By Kim Holcomb; Produced by Eric Riddle
SEATTLE – A career in the circus arts is a job many in the profession choose early in life. But Ben Wendel and Rachel Nehmer took a more scientific path to performing.
“I went to school at Haverford college in Pennsylvania and I study biology there,” Said Wendel “And at Haverford is where I meet Rachel.”
“They specialized in molecular biology and I was always interested in neurodevelopment so that’s what I studied.” Said Nehmer.
After graduation, they both landed research jobs at the University of Washington – and came out west. But Nehmer had interests outside the lab.
“I had this trapeze that I gave to Ben. He carried it cross-country in the truck of his car. When I came and met him in Seattle we thought well why not try and find a place to hang it and you know maybe I could get back into it maybe it could be a way to meet people here in a new city. And It slowly but surely it took over our lives.” Said Nehmer.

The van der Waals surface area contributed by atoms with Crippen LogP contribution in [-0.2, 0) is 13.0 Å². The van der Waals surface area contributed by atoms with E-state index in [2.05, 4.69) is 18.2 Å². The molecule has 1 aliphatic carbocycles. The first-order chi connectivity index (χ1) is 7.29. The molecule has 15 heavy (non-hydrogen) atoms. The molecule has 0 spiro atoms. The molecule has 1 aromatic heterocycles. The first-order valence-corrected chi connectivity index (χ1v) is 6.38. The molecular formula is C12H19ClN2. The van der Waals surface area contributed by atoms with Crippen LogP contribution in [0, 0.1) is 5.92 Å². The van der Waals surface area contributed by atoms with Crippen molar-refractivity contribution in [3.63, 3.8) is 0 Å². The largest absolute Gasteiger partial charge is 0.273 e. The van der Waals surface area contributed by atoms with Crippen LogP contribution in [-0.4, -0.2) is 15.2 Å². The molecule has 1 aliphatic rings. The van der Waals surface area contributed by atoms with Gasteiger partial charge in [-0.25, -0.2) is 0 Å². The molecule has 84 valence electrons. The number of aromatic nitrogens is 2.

They traded in their test tubes for the trapeze full-time in 2006 and became known as Duo Madrona.
“It’s two people on one trapeze. And a lot of people automatically picture a flying trapeze,” Said Nehmer. “But our trapeze is actually one trapeze that hangs straight up and down and we, just the two of us, are both on it.”
Like all the performers at Teatro ZinZanni, the couple does more than just their act.
“We create a character that’s part of a story that involves all the other artist in the ensemble,” Said Wendel. “Then our act at the end of the night is a culmination of our characters journey. We meet and sort of develop our relationship and our romance over the course of our act. And that’s all done in the language of dance and acrobatics and trust.”
Science may have brought these two together, but it’s the circus that keeps their love flying high.
“I get to share what I do with the person that I love, with my partner, that’s super-special.” Said Nehmer.
Find the story at KING5.com